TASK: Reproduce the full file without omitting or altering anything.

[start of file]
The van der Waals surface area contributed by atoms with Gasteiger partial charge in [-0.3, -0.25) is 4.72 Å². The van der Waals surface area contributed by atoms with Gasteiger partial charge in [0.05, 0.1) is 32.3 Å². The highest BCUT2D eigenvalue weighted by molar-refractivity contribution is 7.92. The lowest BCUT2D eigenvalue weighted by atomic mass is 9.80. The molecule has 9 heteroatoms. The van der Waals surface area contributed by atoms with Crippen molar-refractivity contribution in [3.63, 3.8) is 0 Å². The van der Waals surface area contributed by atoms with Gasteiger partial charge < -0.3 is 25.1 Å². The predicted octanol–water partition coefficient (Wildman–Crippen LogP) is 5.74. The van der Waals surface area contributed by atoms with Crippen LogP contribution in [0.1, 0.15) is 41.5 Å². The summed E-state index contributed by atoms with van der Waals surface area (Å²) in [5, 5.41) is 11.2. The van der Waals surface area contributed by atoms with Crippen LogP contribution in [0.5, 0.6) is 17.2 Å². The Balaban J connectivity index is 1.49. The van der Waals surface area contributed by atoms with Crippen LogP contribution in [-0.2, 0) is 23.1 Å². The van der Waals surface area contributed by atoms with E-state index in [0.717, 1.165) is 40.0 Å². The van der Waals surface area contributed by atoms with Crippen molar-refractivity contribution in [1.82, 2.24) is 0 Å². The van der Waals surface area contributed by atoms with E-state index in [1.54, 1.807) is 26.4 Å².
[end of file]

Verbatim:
The van der Waals surface area contributed by atoms with Gasteiger partial charge in [-0.3, -0.25) is 4.72 Å². The van der Waals surface area contributed by atoms with Gasteiger partial charge in [0.05, 0.1) is 32.3 Å². The highest BCUT2D eigenvalue weighted by molar-refractivity contribution is 7.92. The lowest BCUT2D eigenvalue weighted by atomic mass is 9.80. The molecule has 9 heteroatoms. The van der Waals surface area contributed by atoms with Crippen molar-refractivity contribution in [3.63, 3.8) is 0 Å². The van der Waals surface area contributed by atoms with Gasteiger partial charge < -0.3 is 25.1 Å². The predicted octanol–water partition coefficient (Wildman–Crippen LogP) is 5.74. The van der Waals surface area contributed by atoms with Crippen LogP contribution in [0.1, 0.15) is 41.5 Å². The summed E-state index contributed by atoms with van der Waals surface area (Å²) in [5, 5.41) is 11.2. The van der Waals surface area contributed by atoms with Crippen LogP contribution in [0.5, 0.6) is 17.2 Å². The Balaban J connectivity index is 1.49. The van der Waals surface area contributed by atoms with Crippen LogP contribution in [-0.2, 0) is 23.1 Å². The van der Waals surface area contributed by atoms with E-state index in [0.717, 1.165) is 40.0 Å². The van der Waals surface area contributed by atoms with Crippen molar-refractivity contribution in [1.82, 2.24) is 0 Å². The van der Waals surface area contributed by atoms with E-state index in [1.54, 1.807) is 26.4 Å².